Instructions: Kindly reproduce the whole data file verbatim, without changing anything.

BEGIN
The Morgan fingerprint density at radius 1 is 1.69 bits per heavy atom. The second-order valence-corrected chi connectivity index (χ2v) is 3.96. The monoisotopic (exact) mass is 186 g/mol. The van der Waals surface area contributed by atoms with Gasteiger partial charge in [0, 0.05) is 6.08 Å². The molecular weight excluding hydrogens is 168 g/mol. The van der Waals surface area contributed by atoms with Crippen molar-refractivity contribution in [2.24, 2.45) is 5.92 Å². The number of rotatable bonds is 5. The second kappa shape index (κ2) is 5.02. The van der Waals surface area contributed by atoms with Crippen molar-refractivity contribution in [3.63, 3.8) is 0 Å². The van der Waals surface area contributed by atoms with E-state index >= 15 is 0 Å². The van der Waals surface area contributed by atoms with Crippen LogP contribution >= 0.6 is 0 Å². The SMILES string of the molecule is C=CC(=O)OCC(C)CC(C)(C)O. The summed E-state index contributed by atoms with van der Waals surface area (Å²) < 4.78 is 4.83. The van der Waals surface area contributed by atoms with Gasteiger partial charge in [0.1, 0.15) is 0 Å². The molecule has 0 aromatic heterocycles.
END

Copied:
The Morgan fingerprint density at radius 1 is 1.69 bits per heavy atom. The second-order valence-corrected chi connectivity index (χ2v) is 3.96. The monoisotopic (exact) mass is 186 g/mol. The van der Waals surface area contributed by atoms with Gasteiger partial charge in [0, 0.05) is 6.08 Å². The molecular weight excluding hydrogens is 168 g/mol. The van der Waals surface area contributed by atoms with Crippen molar-refractivity contribution in [2.24, 2.45) is 5.92 Å². The number of rotatable bonds is 5. The second kappa shape index (κ2) is 5.02. The van der Waals surface area contributed by atoms with Crippen molar-refractivity contribution in [3.63, 3.8) is 0 Å². The van der Waals surface area contributed by atoms with E-state index >= 15 is 0 Å². The van der Waals surface area contributed by atoms with Crippen LogP contribution >= 0.6 is 0 Å². The SMILES string of the molecule is C=CC(=O)OCC(C)CC(C)(C)O. The summed E-state index contributed by atoms with van der Waals surface area (Å²) < 4.78 is 4.83. The van der Waals surface area contributed by atoms with Gasteiger partial charge in [0.1, 0.15) is 0 Å². The molecule has 0 aromatic heterocycles.